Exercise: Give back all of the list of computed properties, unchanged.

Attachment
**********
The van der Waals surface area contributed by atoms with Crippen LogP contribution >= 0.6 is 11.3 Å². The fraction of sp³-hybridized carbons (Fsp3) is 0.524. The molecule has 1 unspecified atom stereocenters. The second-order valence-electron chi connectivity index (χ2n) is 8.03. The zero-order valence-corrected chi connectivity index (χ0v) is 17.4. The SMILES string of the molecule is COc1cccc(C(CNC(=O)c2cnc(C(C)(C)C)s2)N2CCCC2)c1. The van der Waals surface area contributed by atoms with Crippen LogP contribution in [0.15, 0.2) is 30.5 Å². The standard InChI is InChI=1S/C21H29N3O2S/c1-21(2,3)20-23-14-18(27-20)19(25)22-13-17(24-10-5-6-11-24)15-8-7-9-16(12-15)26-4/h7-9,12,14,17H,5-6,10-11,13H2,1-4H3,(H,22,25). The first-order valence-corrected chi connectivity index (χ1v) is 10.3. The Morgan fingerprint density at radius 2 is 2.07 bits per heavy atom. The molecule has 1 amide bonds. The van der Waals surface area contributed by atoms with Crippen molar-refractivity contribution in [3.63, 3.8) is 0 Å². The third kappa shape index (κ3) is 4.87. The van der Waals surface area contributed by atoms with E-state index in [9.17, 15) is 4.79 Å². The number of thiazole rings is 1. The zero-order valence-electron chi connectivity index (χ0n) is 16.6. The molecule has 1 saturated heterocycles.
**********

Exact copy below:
The van der Waals surface area contributed by atoms with Crippen LogP contribution >= 0.6 is 11.3 Å². The fraction of sp³-hybridized carbons (Fsp3) is 0.524. The molecule has 1 unspecified atom stereocenters. The second-order valence-electron chi connectivity index (χ2n) is 8.03. The zero-order valence-corrected chi connectivity index (χ0v) is 17.4. The SMILES string of the molecule is COc1cccc(C(CNC(=O)c2cnc(C(C)(C)C)s2)N2CCCC2)c1. The van der Waals surface area contributed by atoms with Crippen LogP contribution in [0.15, 0.2) is 30.5 Å². The standard InChI is InChI=1S/C21H29N3O2S/c1-21(2,3)20-23-14-18(27-20)19(25)22-13-17(24-10-5-6-11-24)15-8-7-9-16(12-15)26-4/h7-9,12,14,17H,5-6,10-11,13H2,1-4H3,(H,22,25). The first-order valence-corrected chi connectivity index (χ1v) is 10.3. The Morgan fingerprint density at radius 2 is 2.07 bits per heavy atom. The molecule has 1 amide bonds. The van der Waals surface area contributed by atoms with Crippen molar-refractivity contribution in [3.63, 3.8) is 0 Å². The third kappa shape index (κ3) is 4.87. The van der Waals surface area contributed by atoms with E-state index in [9.17, 15) is 4.79 Å². The number of thiazole rings is 1. The zero-order valence-electron chi connectivity index (χ0n) is 16.6. The molecule has 1 saturated heterocycles.